Science

Does our brain have a "GPS" neuron?

01 Jun 2017 | By Anish Chakraborty
"GPS" neuron navigates scientists towards advanced Alzheimer's research

In a breakthrough, scientists have now identified a neuron in our brain, which might play a significant role in our ability to navigate through our environments.

This "GPS" neuron will open treatment avenues for people with an impaired sense of navigation such as Alzheimer's patients; as it will help experts understand how our brain codes navigation.

Here's all you need to know.

In context: "GPS" neuron navigates scientists towards advanced Alzheimer's research

01 Jun 2017Does our brain have a "GPS" neuron?

BrainThe neighborhood cell

A research team, led by Uva researchers, Jeroen Bos, Martin Vinck and Cyriel Pennartz, has identified this neuron and has published their findings in Nature Communications.

"This seems to be a new type of neuron, which we have informally dubbed the 'neighborhood cell'. This neuron seems to enable the brain to specifically differentiate between distinct segments (neighborhoods) of the environment," said Jeroen Bos.

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The experiment on rats

ResearchThe experiment on rats

According to researchers, the system of navigation in our brain includes hippocampal place cells, in which electrical activity increases or decreases, depending on a human's location.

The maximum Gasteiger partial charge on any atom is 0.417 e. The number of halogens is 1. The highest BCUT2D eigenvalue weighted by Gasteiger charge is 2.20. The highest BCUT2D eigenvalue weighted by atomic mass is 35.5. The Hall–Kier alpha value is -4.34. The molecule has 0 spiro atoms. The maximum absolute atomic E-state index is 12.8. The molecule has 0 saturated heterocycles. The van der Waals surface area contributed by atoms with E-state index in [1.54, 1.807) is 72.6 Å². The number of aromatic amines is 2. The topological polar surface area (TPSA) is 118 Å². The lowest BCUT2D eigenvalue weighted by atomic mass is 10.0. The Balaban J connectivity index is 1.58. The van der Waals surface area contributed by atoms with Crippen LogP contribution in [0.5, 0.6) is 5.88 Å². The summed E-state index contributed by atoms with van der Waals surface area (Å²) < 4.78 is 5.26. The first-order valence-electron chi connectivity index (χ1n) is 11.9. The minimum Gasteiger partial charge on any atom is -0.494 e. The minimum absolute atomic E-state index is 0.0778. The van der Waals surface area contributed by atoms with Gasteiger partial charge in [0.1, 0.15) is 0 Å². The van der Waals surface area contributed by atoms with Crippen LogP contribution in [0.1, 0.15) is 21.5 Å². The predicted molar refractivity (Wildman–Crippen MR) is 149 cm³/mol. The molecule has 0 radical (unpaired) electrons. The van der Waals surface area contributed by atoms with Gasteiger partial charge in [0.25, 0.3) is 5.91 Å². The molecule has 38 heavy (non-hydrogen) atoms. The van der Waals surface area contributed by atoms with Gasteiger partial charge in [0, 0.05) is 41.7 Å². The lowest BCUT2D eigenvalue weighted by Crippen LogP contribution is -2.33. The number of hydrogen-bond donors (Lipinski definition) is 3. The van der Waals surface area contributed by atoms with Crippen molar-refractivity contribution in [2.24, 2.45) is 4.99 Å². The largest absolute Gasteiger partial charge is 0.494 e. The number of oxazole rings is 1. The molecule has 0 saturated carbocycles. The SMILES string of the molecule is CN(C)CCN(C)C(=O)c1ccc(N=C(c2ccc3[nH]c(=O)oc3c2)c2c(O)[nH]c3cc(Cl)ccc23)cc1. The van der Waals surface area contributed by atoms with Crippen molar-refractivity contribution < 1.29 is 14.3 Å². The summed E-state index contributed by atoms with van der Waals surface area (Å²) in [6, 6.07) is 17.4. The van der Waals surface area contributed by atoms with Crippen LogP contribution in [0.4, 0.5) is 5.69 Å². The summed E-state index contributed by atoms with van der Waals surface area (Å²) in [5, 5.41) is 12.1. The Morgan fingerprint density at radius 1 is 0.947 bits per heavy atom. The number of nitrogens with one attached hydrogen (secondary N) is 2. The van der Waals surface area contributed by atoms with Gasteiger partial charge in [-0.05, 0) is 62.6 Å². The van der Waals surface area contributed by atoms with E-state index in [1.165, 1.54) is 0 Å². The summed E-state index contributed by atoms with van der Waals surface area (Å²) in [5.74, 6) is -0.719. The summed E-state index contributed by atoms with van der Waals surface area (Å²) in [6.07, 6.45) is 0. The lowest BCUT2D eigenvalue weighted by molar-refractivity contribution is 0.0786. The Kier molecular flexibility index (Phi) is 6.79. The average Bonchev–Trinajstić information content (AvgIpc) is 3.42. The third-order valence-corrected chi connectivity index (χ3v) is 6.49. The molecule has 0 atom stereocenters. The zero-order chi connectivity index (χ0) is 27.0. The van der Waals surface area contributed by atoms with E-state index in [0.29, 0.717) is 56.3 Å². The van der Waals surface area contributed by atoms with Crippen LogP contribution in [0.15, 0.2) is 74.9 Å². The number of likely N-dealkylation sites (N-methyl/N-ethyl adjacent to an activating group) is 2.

To understand this mechanism in human brains, the researchers trained rats to perform a visually guided task in a figure-8 maze that included two loops, which overlap in the middle lane.

RatMapping the rat's brain activities

Researchers used the electrical activities of their brains with a novel instrument, which allowed them to measure groups of neurons from four different areas- perirhinal cortex, hippocampus and two sensory areas- at the same time.

While the perirhinal cortex had sustained reactions throughout the entire loop, responses from hippocampal place cells were scattered and their fields were much smaller than loops of the maze.

StudyMajor breakthrough in the experiment

"We were surprised to see the perirhinal cortex's responses align so closely with the layout of the maze, primarily because the region is commonly associated with object recognition," said Bos.

"It is known that patients with Alzheimer's disease or with damage to the temporal lobe have great difficulty finding their way, especially to remote goal locations', said Cyriel Pennartz, a professor at UvA.

Conclusion What this research means

The results that have been derived from the GPS neuron discovery could be used to guide patients with Alzheimer's or other diseases in using other spatial strategies than the ones most severely affected by the diseases. Research points to the perirhinal cortex as a target for such treatment.

Research on neural replacement devices and assistive robots may also get some advantages from this study.